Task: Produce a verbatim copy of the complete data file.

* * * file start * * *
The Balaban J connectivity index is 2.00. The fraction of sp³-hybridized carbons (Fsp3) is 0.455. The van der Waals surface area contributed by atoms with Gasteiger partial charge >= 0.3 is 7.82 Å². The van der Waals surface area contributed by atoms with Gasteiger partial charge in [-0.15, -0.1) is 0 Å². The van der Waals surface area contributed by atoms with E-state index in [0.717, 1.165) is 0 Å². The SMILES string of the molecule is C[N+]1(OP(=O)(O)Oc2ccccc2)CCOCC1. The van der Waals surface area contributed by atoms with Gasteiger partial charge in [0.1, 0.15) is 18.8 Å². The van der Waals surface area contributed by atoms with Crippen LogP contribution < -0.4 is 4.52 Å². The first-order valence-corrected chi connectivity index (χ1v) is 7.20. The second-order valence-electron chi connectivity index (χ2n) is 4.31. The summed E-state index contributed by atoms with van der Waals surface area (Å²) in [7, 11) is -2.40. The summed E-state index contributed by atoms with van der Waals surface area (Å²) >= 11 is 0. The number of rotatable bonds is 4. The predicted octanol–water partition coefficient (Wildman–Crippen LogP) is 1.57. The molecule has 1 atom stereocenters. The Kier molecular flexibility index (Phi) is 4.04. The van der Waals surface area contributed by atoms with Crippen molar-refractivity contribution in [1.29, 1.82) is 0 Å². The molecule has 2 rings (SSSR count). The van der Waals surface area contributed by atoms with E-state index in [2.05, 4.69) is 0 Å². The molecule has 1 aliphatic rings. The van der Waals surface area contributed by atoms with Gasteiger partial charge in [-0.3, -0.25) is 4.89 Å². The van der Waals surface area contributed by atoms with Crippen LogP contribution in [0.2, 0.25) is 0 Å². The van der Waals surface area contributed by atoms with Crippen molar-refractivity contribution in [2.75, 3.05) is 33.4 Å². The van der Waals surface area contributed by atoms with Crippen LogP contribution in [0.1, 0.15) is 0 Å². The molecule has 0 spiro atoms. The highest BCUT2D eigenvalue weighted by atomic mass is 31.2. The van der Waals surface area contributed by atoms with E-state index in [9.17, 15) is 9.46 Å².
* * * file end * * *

The Balaban J connectivity index is 2.00. The fraction of sp³-hybridized carbons (Fsp3) is 0.455. The van der Waals surface area contributed by atoms with Gasteiger partial charge >= 0.3 is 7.82 Å². The van der Waals surface area contributed by atoms with Gasteiger partial charge in [-0.15, -0.1) is 0 Å². The van der Waals surface area contributed by atoms with E-state index in [0.717, 1.165) is 0 Å². The SMILES string of the molecule is C[N+]1(OP(=O)(O)Oc2ccccc2)CCOCC1. The van der Waals surface area contributed by atoms with Gasteiger partial charge in [0.1, 0.15) is 18.8 Å². The van der Waals surface area contributed by atoms with Crippen LogP contribution < -0.4 is 4.52 Å². The first-order valence-corrected chi connectivity index (χ1v) is 7.20. The second-order valence-electron chi connectivity index (χ2n) is 4.31. The summed E-state index contributed by atoms with van der Waals surface area (Å²) in [7, 11) is -2.40. The summed E-state index contributed by atoms with van der Waals surface area (Å²) >= 11 is 0. The number of rotatable bonds is 4. The predicted octanol–water partition coefficient (Wildman–Crippen LogP) is 1.57. The molecule has 1 atom stereocenters. The Kier molecular flexibility index (Phi) is 4.04. The van der Waals surface area contributed by atoms with Crippen molar-refractivity contribution in [1.29, 1.82) is 0 Å². The molecule has 2 rings (SSSR count). The van der Waals surface area contributed by atoms with E-state index in [2.05, 4.69) is 0 Å². The molecule has 1 aliphatic rings. The van der Waals surface area contributed by atoms with Gasteiger partial charge in [-0.3, -0.25) is 4.89 Å². The van der Waals surface area contributed by atoms with Crippen LogP contribution in [0.2, 0.25) is 0 Å². The van der Waals surface area contributed by atoms with Crippen molar-refractivity contribution in [2.75, 3.05) is 33.4 Å². The van der Waals surface area contributed by atoms with Crippen LogP contribution in [0.1, 0.15) is 0 Å². The molecule has 0 spiro atoms. The highest BCUT2D eigenvalue weighted by atomic mass is 31.2. The van der Waals surface area contributed by atoms with E-state index in [9.17, 15) is 9.46 Å².